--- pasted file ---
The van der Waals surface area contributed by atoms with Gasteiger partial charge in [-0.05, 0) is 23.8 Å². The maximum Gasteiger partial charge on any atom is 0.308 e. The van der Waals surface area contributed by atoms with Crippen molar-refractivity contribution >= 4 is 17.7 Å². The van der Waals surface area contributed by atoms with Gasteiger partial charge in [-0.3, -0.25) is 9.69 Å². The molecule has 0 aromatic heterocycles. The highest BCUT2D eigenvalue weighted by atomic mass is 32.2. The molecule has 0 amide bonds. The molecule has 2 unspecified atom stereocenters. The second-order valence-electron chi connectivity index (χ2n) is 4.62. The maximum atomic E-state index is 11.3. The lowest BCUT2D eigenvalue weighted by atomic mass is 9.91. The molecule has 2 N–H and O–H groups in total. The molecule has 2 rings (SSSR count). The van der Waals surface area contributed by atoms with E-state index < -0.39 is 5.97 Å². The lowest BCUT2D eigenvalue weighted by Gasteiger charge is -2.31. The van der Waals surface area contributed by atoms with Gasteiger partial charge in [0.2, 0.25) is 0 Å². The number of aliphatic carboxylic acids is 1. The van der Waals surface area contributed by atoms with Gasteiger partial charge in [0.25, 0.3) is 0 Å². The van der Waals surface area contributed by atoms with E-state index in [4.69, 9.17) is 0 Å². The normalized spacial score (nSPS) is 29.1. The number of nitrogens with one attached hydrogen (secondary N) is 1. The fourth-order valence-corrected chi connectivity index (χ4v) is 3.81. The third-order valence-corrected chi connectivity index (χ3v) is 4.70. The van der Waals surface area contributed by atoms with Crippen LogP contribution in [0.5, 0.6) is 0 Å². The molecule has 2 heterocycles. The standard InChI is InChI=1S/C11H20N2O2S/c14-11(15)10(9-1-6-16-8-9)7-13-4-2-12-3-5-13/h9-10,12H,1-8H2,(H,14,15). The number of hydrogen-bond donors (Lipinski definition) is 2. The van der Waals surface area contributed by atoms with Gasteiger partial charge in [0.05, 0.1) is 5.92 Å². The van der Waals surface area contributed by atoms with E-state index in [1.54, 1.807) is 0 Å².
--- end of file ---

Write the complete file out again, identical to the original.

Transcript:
The van der Waals surface area contributed by atoms with Gasteiger partial charge in [-0.05, 0) is 23.8 Å². The maximum Gasteiger partial charge on any atom is 0.308 e. The van der Waals surface area contributed by atoms with Crippen molar-refractivity contribution >= 4 is 17.7 Å². The van der Waals surface area contributed by atoms with Gasteiger partial charge in [-0.3, -0.25) is 9.69 Å². The molecule has 0 aromatic heterocycles. The highest BCUT2D eigenvalue weighted by atomic mass is 32.2. The molecule has 0 amide bonds. The molecule has 2 unspecified atom stereocenters. The second-order valence-electron chi connectivity index (χ2n) is 4.62. The maximum atomic E-state index is 11.3. The lowest BCUT2D eigenvalue weighted by atomic mass is 9.91. The molecule has 2 N–H and O–H groups in total. The molecule has 2 rings (SSSR count). The van der Waals surface area contributed by atoms with E-state index < -0.39 is 5.97 Å². The lowest BCUT2D eigenvalue weighted by Gasteiger charge is -2.31. The van der Waals surface area contributed by atoms with Gasteiger partial charge in [0.2, 0.25) is 0 Å². The number of aliphatic carboxylic acids is 1. The van der Waals surface area contributed by atoms with Gasteiger partial charge in [0.25, 0.3) is 0 Å². The van der Waals surface area contributed by atoms with E-state index in [4.69, 9.17) is 0 Å². The normalized spacial score (nSPS) is 29.1. The number of nitrogens with one attached hydrogen (secondary N) is 1. The fourth-order valence-corrected chi connectivity index (χ4v) is 3.81. The third-order valence-corrected chi connectivity index (χ3v) is 4.70. The van der Waals surface area contributed by atoms with Crippen LogP contribution in [0.5, 0.6) is 0 Å². The molecule has 2 heterocycles. The standard InChI is InChI=1S/C11H20N2O2S/c14-11(15)10(9-1-6-16-8-9)7-13-4-2-12-3-5-13/h9-10,12H,1-8H2,(H,14,15). The number of hydrogen-bond donors (Lipinski definition) is 2. The van der Waals surface area contributed by atoms with Gasteiger partial charge in [0.05, 0.1) is 5.92 Å². The van der Waals surface area contributed by atoms with E-state index in [1.54, 1.807) is 0 Å².